|Africa News Digest
Royal Dutch/Shell's Message on HIV to Africa: Drop Dead!
The Joint UN Programme on HIV/AIDS (UNAIDS) issued its report, "AIDS in Africa: Three Scenarios to 2025," at a press conference in Addis Abeba on March 4.
The report, two years in preparation, was developed with funding from, or collaboration with, the World Bank, Royal Dutch/Shell Group, Rockefeller Foundation, Bill and Melinda Gates Foundation, and agencies of the U.S. and U.K. governments, among others. Nominally African agencies were also involved.
The report consists primarily of three possible scenarios for the period between 2005 and 2025. The minimal scenario is a continuation of the current mode, with emphasis on the medical side. The intermediate scenario involves some increase in spending and would cost about $100 billion over the period. The maximum scenario, "Times of Transition: Africa Overcomes," would cost $200 billion over the period.
The maximum scenario, like the others, includes the unstated assumptions that there will be no change in the organization of the world economy, and that HIV can be conquered in the free-market framework. It is full of talk about poverty-reduction strategies, decentralization, "encouraging people in the informal sector to accumulate assets," civil society, and activism (it is hostile to leadership by African governments). A passing mention of energy development refers only to "modular, decentralized energy systems ... [such as] wind energy, photovoltaics, biomass, fuel cells, small hydroelectric plants." Africa's oil and natural gas are evidently not for Africans.
There is no mention of nutrition in this scenario, yet improved nutrition is the foundation of HIV prevention. "Agro-industrial projects" is not part of its vocabulary.
The report can be read at www.unaids.org.
Purpose of War in Darfur: Overthrow Sudan Government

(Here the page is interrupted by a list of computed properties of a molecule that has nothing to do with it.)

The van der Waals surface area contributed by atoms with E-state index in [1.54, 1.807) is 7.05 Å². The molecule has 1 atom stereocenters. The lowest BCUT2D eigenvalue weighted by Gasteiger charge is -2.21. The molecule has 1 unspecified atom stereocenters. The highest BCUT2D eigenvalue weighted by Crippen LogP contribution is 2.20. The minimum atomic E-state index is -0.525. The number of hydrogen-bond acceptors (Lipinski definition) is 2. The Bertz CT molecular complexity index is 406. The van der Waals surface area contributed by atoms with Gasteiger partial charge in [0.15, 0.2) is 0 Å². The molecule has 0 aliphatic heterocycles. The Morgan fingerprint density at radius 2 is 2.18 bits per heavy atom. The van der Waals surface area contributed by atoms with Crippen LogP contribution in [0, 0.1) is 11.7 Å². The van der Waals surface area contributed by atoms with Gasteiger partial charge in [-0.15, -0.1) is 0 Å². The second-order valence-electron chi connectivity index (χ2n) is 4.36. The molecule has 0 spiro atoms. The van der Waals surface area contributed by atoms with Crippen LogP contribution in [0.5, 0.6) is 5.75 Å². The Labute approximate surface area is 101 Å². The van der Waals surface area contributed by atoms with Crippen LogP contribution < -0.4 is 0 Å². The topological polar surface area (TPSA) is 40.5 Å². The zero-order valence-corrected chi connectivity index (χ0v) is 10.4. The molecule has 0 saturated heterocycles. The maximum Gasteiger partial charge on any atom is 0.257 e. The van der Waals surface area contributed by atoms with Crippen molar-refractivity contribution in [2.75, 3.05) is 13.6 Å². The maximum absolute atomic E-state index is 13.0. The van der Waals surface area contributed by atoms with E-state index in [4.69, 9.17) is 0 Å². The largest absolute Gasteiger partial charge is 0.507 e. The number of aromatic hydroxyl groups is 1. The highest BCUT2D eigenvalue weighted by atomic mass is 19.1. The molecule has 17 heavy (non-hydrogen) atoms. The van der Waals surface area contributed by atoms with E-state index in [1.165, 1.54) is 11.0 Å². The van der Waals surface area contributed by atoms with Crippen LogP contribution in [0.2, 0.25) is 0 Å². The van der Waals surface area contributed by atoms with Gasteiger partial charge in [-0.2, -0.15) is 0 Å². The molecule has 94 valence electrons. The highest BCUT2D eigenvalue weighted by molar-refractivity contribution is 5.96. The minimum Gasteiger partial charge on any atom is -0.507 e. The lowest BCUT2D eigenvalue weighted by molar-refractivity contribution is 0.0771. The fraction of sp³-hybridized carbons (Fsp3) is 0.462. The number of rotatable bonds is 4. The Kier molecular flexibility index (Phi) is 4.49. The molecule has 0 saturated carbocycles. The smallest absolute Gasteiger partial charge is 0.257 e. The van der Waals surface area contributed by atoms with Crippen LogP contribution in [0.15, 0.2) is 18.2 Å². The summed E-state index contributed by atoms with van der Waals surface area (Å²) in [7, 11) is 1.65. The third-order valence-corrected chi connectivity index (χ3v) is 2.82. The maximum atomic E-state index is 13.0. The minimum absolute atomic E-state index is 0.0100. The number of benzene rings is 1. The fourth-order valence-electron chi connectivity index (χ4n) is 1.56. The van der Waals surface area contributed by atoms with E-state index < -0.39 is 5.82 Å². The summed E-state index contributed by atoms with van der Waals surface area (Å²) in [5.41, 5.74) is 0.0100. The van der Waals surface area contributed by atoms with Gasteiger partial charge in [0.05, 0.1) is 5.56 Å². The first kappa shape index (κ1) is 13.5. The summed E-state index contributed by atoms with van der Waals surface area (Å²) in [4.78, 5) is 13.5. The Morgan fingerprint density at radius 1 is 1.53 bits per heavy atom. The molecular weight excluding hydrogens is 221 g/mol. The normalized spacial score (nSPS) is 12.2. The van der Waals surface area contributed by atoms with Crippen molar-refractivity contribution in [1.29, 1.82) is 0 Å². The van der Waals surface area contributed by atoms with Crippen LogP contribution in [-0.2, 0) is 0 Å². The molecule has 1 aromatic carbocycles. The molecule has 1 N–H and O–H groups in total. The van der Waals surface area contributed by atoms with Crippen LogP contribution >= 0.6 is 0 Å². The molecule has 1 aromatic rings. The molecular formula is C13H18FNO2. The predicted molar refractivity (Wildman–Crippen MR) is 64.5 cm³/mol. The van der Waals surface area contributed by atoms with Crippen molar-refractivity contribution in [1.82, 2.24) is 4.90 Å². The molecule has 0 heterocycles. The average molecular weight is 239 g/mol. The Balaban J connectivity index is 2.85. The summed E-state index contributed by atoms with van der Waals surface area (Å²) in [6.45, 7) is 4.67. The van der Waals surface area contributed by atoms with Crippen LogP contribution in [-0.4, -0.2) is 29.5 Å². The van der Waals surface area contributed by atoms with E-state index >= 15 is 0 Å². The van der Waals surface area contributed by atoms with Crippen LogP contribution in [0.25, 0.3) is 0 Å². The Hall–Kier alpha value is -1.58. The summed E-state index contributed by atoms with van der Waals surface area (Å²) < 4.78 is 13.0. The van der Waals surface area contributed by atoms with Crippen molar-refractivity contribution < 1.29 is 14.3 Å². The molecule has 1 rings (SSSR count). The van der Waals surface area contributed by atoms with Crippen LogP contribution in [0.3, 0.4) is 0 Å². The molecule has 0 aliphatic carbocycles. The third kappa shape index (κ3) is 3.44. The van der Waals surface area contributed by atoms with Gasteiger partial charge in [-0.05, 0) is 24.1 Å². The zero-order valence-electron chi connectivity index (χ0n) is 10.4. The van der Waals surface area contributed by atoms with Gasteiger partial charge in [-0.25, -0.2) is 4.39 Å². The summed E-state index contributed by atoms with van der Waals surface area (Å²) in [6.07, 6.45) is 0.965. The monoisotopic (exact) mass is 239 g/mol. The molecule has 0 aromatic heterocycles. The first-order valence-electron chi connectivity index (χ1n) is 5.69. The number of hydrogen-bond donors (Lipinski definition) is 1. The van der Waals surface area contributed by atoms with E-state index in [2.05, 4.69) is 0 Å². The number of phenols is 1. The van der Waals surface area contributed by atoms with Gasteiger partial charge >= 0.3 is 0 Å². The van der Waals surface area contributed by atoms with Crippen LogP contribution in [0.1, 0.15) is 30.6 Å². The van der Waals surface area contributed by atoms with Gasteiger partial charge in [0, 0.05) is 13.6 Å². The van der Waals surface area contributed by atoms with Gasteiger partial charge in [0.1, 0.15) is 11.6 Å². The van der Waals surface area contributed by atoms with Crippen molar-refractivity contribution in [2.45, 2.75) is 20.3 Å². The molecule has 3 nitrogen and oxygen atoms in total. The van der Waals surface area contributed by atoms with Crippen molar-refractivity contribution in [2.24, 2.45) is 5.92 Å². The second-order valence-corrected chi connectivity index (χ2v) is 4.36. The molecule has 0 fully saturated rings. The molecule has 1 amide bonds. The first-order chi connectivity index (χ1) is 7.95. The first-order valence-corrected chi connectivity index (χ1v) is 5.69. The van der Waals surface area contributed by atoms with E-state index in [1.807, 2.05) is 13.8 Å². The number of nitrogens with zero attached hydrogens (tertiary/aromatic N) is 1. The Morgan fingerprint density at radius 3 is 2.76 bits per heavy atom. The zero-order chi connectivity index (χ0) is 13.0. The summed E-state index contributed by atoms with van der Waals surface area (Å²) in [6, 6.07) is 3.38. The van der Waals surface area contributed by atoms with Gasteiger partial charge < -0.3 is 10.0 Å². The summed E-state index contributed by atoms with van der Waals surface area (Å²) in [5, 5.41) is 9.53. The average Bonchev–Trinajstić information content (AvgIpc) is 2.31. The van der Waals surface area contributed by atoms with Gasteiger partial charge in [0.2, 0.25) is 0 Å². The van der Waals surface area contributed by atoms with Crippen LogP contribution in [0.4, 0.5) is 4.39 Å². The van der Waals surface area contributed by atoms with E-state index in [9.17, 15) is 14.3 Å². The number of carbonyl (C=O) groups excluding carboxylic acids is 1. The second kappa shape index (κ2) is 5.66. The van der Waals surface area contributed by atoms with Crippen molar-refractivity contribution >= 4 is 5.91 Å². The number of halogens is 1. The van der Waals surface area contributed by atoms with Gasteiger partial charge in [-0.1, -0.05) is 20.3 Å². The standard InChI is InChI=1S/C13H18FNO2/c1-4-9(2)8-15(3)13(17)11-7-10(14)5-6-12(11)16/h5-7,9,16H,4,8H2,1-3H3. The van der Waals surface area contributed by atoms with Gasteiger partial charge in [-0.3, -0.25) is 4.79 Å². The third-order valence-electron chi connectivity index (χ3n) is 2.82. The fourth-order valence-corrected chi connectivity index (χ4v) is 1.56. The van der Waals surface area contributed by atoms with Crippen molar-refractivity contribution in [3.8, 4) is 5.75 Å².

The leading Anglo-American objective in Sudan is the overthrow of the Bashir government; the war in Darfur is only a means to that end. The International Crisis Group's (ICG) March 8 report, "Darfur: The Failure to Protect," is a reminder and confirmation of this.
The governmentcaught between the Anglo-American backed insurgents in Darfur and overt Anglo-American pressuresshows no sign of having the insight to judo its way out of the trap. It continues to follow a defensive strategy that is a proven failure. The result is increasing division within the alliance of forces upon which the government depends.
The ICG report, which draws on many interviews carried out by its own extensive intelligence resources, includes this quote from an interview with a government official on Nov. 13, 2004 (p. 8):
"There are many in the government who are pleased with the work of Musa Hilal and other Janjaweed [militia] leaders, because they've protected the government interests in Darfur. Those who committed war crimes should be brought to justice, but we are afraid of the backlash. Musa Hilal, for example, has 3,000 to 4,000 soldiers under him. If we arrest him, they will turn on us. The government has to weigh that against the outside pressure to take action, and possible repercussions from inaction."
The comment is not quite truthful: If "many in the government ... are pleased" with the Janjaweed, then backlash from government action against the Janjaweed takes the form of intensified factional conflict within the government, with possible military implications that would go far beyond the Janjaweed forces themselves.